My friend is implementing an app for Amazon Alexa which currently speaks the indefinite article "an" in noun phrase acronyms which start with the letter 'U', for example:

(1.) *I found out he was an U.S. president.

My idiolect prefers "a" here instead, presumably because my aggregated experience of the "a/an" contrast perceived this as a rare (unique?) case where English formally licenses a syntactic alternation (insofar as spelling is overt syntax, and syntax is formal) driven by phonotactic considerations.

So much for the grade-school rule-of-thumb about "whether the spelling starts with a vowel." In any case, I'm a native speaker and it does seem to be the case for me:

(2a.) I'm an unhappy camper.
(2b.) Bob is a used car salesman.

Since "U.S." in sentence (1) is pronounced in as in (2b), I prefer the phonologically reduced form:

(3) I found out he was a U.S. president.

Apparently contradicting this idea is the evidence of native speakers who insist on "an" for words starting with 'H'.

(4) ?It was an historic victory.

I marked (4) questionable to indicate that it's not in my idiolect. My question is, without devolving into a prescriptive/descriptive debate, are there other considerations beyond what I've mentioned here that could explain or underlie the observed alternation?

  • 2
    Every (modern) English speaker uses "a" in "a U.S. president" as far as I know. There are many similar cases such as "a universe", "a use," "a utopia", "a eulogy".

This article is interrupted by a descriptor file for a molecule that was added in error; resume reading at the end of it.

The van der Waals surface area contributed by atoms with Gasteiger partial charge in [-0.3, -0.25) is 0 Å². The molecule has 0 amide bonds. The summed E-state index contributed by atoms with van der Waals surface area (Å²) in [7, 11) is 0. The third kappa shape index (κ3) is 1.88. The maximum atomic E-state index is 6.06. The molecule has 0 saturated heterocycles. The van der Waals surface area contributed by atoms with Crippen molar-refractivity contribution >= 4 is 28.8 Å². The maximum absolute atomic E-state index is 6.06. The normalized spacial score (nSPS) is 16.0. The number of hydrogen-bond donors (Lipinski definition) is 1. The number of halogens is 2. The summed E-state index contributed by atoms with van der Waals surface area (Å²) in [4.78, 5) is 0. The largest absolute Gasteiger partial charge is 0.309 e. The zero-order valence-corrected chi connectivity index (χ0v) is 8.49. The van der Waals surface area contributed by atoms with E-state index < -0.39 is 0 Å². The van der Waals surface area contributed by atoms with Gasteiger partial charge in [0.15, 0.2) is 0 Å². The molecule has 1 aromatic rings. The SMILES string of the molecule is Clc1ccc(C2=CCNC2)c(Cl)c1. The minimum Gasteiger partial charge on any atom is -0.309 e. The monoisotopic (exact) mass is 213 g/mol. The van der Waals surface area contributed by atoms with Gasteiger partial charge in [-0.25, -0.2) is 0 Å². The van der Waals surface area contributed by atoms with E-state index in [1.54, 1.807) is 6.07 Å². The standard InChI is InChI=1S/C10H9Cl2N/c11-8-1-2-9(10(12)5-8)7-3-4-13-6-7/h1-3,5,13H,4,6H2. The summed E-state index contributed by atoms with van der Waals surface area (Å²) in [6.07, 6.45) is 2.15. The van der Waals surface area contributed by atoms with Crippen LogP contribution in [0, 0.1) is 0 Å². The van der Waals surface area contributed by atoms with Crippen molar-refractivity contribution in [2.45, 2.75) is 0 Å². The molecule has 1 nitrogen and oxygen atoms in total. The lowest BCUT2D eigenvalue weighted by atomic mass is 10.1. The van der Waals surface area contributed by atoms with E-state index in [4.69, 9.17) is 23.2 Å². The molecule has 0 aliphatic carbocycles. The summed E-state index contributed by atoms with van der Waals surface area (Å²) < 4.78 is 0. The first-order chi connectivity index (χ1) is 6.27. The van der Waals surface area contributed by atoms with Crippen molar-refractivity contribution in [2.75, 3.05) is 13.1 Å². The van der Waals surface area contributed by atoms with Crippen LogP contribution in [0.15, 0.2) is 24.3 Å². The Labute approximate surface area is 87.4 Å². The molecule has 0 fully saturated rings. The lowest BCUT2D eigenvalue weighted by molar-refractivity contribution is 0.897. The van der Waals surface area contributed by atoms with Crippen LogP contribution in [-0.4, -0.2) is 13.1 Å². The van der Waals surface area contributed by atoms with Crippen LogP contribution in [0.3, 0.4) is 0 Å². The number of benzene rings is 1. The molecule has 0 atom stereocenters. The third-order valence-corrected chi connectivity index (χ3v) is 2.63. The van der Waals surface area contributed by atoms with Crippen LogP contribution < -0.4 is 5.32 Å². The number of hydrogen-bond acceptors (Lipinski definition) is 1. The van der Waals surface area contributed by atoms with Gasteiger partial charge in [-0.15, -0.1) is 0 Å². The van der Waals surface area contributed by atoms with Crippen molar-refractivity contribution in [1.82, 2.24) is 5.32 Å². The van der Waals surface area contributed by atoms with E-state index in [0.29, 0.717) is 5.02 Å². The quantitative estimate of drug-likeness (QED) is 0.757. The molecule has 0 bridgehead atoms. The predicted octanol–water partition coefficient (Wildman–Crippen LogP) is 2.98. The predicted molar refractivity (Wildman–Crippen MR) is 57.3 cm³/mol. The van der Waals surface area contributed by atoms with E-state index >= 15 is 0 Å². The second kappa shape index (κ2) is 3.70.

– herisson
    Jan 31, 2017 at 6:43
  • I think my answer to the following question gives a fairly complete description of a/an usage; if I left something out hopefully someone can let me know: When should I use “a” vs “an”? As you note, it's based on the phonology of the word, not the spelling.
    – herisson
    Jan 31, 2017 at 6:44
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    (4) Is pretty much exclusively a Boston, or at least New England accent. Unless Alexa is a Bostonian you shouldn't follow that rule. And, given that she's an Amazonian she really ought to speak with a Seattle accent and not a Bostonian one.
    – ohwilleke
    Jan 31, 2017 at 6:51
  • 1
    There are other cases where phonology affects the spelling of a morpheme, but I can't think of any others where it occurs between words. For example, words that end in "ch" can be pluralized with "es" or "s" depending on if the "ch" is pronounced as /tʃ/, or something else like /k/ or /x/. An example word with both pronunciations, and therefore both spellings, is conchs/conches.
    – herisson
    Jan 31, 2017 at 6:52

1 Answer 1


The rule is painful as far as code is concerned because the choice between 'a' or 'an' is based on whether it sounds like a vowel is at the start of the word rather than the actual spelling.

For example, as mentioned in a similar question: "A united states citizen, a unique opportunity but an uncle"

This means that any code needs to determine what the word sounds like ... or the equivalent there of (such accessing a mapping table or list of exceptions)

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